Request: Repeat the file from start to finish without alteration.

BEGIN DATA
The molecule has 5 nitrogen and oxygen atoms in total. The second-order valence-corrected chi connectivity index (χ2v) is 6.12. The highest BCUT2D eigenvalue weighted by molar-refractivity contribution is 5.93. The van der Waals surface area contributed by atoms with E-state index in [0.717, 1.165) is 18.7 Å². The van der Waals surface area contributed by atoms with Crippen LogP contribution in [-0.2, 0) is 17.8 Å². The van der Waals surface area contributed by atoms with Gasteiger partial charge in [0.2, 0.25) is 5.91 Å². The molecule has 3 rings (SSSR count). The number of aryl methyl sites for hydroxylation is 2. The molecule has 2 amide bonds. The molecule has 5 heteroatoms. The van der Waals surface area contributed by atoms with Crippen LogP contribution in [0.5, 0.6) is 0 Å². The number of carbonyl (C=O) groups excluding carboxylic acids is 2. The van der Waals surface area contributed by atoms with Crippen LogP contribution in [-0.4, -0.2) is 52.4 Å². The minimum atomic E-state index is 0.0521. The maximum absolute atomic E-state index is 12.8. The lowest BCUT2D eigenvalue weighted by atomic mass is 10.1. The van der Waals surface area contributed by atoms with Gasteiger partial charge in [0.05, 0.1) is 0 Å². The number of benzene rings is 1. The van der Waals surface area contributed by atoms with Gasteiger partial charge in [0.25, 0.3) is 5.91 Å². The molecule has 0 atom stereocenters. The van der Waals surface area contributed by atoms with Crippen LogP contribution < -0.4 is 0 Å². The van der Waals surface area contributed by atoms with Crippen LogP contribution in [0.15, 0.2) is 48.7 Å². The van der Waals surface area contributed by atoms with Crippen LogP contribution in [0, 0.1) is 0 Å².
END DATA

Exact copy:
The molecule has 5 nitrogen and oxygen atoms in total. The second-order valence-corrected chi connectivity index (χ2v) is 6.12. The highest BCUT2D eigenvalue weighted by molar-refractivity contribution is 5.93. The van der Waals surface area contributed by atoms with E-state index in [0.717, 1.165) is 18.7 Å². The van der Waals surface area contributed by atoms with Crippen LogP contribution in [-0.2, 0) is 17.8 Å². The van der Waals surface area contributed by atoms with Gasteiger partial charge in [0.2, 0.25) is 5.91 Å². The molecule has 3 rings (SSSR count). The number of aryl methyl sites for hydroxylation is 2. The molecule has 2 amide bonds. The molecule has 5 heteroatoms. The van der Waals surface area contributed by atoms with Crippen LogP contribution in [0.5, 0.6) is 0 Å². The number of carbonyl (C=O) groups excluding carboxylic acids is 2. The van der Waals surface area contributed by atoms with Crippen LogP contribution in [-0.4, -0.2) is 52.4 Å². The minimum atomic E-state index is 0.0521. The maximum absolute atomic E-state index is 12.8. The lowest BCUT2D eigenvalue weighted by atomic mass is 10.1. The van der Waals surface area contributed by atoms with Gasteiger partial charge in [0.05, 0.1) is 0 Å². The number of benzene rings is 1. The van der Waals surface area contributed by atoms with Gasteiger partial charge in [0.25, 0.3) is 5.91 Å². The molecule has 0 atom stereocenters. The van der Waals surface area contributed by atoms with Crippen LogP contribution < -0.4 is 0 Å². The van der Waals surface area contributed by atoms with Crippen LogP contribution in [0.15, 0.2) is 48.7 Å². The van der Waals surface area contributed by atoms with Crippen LogP contribution in [0, 0.1) is 0 Å².